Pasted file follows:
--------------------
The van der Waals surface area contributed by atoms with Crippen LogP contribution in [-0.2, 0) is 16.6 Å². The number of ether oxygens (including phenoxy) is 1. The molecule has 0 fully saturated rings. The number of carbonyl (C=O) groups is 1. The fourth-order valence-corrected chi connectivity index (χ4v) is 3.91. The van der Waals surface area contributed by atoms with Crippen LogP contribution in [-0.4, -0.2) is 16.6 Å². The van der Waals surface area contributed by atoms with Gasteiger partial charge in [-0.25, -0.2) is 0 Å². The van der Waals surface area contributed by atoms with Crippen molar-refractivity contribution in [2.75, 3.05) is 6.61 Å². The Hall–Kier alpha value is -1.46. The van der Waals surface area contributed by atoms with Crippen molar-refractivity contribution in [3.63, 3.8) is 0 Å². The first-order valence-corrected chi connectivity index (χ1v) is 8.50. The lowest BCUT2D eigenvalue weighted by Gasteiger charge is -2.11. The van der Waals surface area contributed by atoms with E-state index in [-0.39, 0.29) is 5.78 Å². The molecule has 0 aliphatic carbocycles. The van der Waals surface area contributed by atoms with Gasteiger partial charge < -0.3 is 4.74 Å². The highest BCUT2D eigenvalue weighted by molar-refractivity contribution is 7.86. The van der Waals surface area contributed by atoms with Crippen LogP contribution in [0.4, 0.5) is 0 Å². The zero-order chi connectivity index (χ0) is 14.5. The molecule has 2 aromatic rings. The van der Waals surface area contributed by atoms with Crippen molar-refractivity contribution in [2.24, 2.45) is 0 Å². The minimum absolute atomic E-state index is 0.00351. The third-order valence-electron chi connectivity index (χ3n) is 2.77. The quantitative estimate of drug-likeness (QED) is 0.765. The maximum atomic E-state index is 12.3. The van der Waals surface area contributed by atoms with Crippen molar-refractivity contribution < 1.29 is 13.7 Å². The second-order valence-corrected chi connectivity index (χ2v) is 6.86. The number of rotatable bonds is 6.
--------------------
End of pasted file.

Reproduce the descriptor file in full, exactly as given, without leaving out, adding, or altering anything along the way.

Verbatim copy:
The van der Waals surface area contributed by atoms with Crippen LogP contribution in [-0.2, 0) is 16.6 Å². The number of ether oxygens (including phenoxy) is 1. The molecule has 0 fully saturated rings. The number of carbonyl (C=O) groups is 1. The fourth-order valence-corrected chi connectivity index (χ4v) is 3.91. The van der Waals surface area contributed by atoms with Crippen LogP contribution in [-0.4, -0.2) is 16.6 Å². The van der Waals surface area contributed by atoms with Gasteiger partial charge in [-0.25, -0.2) is 0 Å². The van der Waals surface area contributed by atoms with Crippen molar-refractivity contribution in [2.75, 3.05) is 6.61 Å². The Hall–Kier alpha value is -1.46. The van der Waals surface area contributed by atoms with Crippen molar-refractivity contribution in [3.63, 3.8) is 0 Å². The first-order valence-corrected chi connectivity index (χ1v) is 8.50. The lowest BCUT2D eigenvalue weighted by Gasteiger charge is -2.11. The van der Waals surface area contributed by atoms with E-state index in [-0.39, 0.29) is 5.78 Å². The molecule has 0 aliphatic carbocycles. The van der Waals surface area contributed by atoms with Gasteiger partial charge < -0.3 is 4.74 Å². The highest BCUT2D eigenvalue weighted by molar-refractivity contribution is 7.86. The van der Waals surface area contributed by atoms with Crippen LogP contribution in [0.4, 0.5) is 0 Å². The zero-order chi connectivity index (χ0) is 14.5. The molecule has 2 aromatic rings. The van der Waals surface area contributed by atoms with Crippen molar-refractivity contribution in [2.24, 2.45) is 0 Å². The minimum absolute atomic E-state index is 0.00351. The third-order valence-electron chi connectivity index (χ3n) is 2.77. The quantitative estimate of drug-likeness (QED) is 0.765. The maximum atomic E-state index is 12.3. The van der Waals surface area contributed by atoms with Crippen molar-refractivity contribution < 1.29 is 13.7 Å². The second-order valence-corrected chi connectivity index (χ2v) is 6.86. The number of rotatable bonds is 6.